Anna Dressed in Blood is not a horror, not a paranormal thriller, and not a romance, but elements of all three.


It was announced recently that Anna Dressed in Blood in currently under development for a screen adaptation by Stephenie Meyer’s company Fickle Fish, and I’m really excited in anticipation to see how it unravels on the big screen. What elements will they keep, will it be terrifying, or dark and comedic (along the lines of Buffy the Vampire Slayer) because it could certainly work either way. Needless to say I will be keeping an eye out for a trailer sometime next year.


*photos used from book+filmsplanet-blogspot.com and 8tracks.com respectivelyImage

© Casey Carlisle 2014. Unauthorized use and/or duplication of this material without express and written permission from this blog’s author and/or owner is strictly prohibited. Excerpts and links may be used, provided that full and clear credit is given to Casey Carlisle with appropriate and specific direction to the original content.

Film vs Novel – Beautiful Creatures

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A blend of Southern charm and Caster-goodness


I reveled in both the book and the movie!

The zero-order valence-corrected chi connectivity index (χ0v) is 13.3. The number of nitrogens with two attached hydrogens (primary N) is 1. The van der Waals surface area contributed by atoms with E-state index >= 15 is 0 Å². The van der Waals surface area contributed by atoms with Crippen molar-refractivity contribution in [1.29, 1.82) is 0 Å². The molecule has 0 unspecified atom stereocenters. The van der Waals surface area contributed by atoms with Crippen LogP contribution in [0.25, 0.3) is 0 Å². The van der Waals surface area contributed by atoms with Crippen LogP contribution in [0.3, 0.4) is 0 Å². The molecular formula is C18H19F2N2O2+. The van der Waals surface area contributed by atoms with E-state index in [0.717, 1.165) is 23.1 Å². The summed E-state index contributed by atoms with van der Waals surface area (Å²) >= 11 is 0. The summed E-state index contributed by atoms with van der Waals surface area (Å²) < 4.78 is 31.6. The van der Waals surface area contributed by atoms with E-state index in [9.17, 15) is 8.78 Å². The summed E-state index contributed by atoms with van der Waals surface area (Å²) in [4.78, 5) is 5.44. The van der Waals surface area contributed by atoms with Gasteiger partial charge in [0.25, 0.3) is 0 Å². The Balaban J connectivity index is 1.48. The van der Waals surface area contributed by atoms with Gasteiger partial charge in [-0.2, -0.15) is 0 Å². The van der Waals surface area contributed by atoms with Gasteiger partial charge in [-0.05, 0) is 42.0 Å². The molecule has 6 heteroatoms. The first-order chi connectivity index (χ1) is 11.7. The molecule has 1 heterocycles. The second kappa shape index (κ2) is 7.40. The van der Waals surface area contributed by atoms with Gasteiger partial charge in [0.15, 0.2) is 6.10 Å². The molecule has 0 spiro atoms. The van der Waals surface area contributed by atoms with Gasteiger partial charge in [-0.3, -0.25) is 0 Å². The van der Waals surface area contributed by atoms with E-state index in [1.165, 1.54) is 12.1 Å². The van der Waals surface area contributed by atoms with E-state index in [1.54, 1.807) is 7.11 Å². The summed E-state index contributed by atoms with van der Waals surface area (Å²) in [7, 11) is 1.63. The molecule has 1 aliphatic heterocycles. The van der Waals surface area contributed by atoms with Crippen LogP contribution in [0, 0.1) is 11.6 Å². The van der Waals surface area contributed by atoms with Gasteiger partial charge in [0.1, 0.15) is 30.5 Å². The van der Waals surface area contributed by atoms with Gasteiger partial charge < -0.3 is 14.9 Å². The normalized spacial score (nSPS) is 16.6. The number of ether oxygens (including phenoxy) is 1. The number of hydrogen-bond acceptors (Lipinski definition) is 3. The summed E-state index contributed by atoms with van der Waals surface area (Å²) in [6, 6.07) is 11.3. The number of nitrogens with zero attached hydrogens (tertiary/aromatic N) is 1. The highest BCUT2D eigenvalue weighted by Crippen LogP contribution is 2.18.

Ethan Wate Beautiful Creatures Film vs Novel by Casey CarlisleThe film was very entertaining in its own right. It remained true to the southern charm and language of the book. That elegant gentlemanly style Ethan Wate exuded is cast perfectly with Alden Ehrenriech. In the film, Alden played Ethan as a little clumsy and awkward which in my opinion made him more realistic and adorable. Lena Duchannes (played by Alice Enflert) was a little less developed, but nonetheless I was able to connect with her character’s dilemma and appreciated that she wasn’t as dramatic as her written counterpart. It feels slightly off kilter to like the Film version of Ethan and the written representation of Lena – the reasons being the Ethan in the novel felt a little too good to be true, he always appeared to be so sure of his convictions and was the rock to Lena’s storm (sometimes literally) of emotions. The smiling and, at times uncoordinated, actions of Alden, along with an infectious chuckle lent a vulnerability and insecurity to Ethan which immediately had me wanting to give him a big hug. Lena in the book was everything you want from an outsider: reserved and secretive, difficult to get to know, brooding and emotional. It added to the stakes and drama showing the angst in her actions and inner thoughts. Comparatively Alice’s interpretation on the big screen felt a little stiff and non-expressive, it left me feeling like they had cast someone too old for the role rather than a character that was an extreme introvert.